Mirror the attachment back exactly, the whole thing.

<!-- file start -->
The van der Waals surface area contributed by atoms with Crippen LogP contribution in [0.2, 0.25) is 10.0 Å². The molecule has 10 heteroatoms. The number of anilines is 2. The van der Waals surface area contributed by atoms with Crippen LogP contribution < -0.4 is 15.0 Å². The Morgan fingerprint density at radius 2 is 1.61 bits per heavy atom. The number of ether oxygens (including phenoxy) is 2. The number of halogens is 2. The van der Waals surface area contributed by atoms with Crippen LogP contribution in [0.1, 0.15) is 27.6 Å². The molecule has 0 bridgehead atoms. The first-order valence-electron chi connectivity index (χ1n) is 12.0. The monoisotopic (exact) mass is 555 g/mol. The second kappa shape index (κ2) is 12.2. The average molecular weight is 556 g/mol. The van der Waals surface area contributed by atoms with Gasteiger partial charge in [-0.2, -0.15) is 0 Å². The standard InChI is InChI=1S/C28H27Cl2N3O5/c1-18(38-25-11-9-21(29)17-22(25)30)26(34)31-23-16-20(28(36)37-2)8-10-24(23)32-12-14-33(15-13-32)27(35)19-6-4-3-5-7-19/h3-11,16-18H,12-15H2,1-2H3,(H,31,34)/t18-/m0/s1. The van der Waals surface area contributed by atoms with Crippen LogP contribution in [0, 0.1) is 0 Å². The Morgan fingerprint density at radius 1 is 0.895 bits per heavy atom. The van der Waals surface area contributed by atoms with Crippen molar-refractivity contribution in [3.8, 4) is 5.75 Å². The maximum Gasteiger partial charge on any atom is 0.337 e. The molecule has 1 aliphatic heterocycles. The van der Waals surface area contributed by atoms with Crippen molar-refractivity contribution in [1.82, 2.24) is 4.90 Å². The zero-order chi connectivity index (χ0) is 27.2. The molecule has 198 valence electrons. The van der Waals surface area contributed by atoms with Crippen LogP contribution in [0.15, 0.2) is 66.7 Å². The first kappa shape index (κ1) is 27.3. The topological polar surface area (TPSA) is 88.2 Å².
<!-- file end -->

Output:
The van der Waals surface area contributed by atoms with Crippen LogP contribution in [0.2, 0.25) is 10.0 Å². The molecule has 10 heteroatoms. The number of anilines is 2. The van der Waals surface area contributed by atoms with Crippen LogP contribution < -0.4 is 15.0 Å². The Morgan fingerprint density at radius 2 is 1.61 bits per heavy atom. The number of ether oxygens (including phenoxy) is 2. The number of halogens is 2. The van der Waals surface area contributed by atoms with Crippen LogP contribution in [0.1, 0.15) is 27.6 Å². The molecule has 0 bridgehead atoms. The first-order valence-electron chi connectivity index (χ1n) is 12.0. The monoisotopic (exact) mass is 555 g/mol. The second kappa shape index (κ2) is 12.2. The average molecular weight is 556 g/mol. The van der Waals surface area contributed by atoms with Gasteiger partial charge in [-0.2, -0.15) is 0 Å². The standard InChI is InChI=1S/C28H27Cl2N3O5/c1-18(38-25-11-9-21(29)17-22(25)30)26(34)31-23-16-20(28(36)37-2)8-10-24(23)32-12-14-33(15-13-32)27(35)19-6-4-3-5-7-19/h3-11,16-18H,12-15H2,1-2H3,(H,31,34)/t18-/m0/s1. The van der Waals surface area contributed by atoms with Crippen LogP contribution in [0, 0.1) is 0 Å². The Morgan fingerprint density at radius 1 is 0.895 bits per heavy atom. The van der Waals surface area contributed by atoms with Crippen molar-refractivity contribution in [3.8, 4) is 5.75 Å². The maximum Gasteiger partial charge on any atom is 0.337 e. The molecule has 1 aliphatic heterocycles. The van der Waals surface area contributed by atoms with Crippen molar-refractivity contribution in [1.82, 2.24) is 4.90 Å². The zero-order chi connectivity index (χ0) is 27.2. The molecule has 198 valence electrons. The van der Waals surface area contributed by atoms with Crippen LogP contribution in [0.15, 0.2) is 66.7 Å². The first kappa shape index (κ1) is 27.3. The topological polar surface area (TPSA) is 88.2 Å².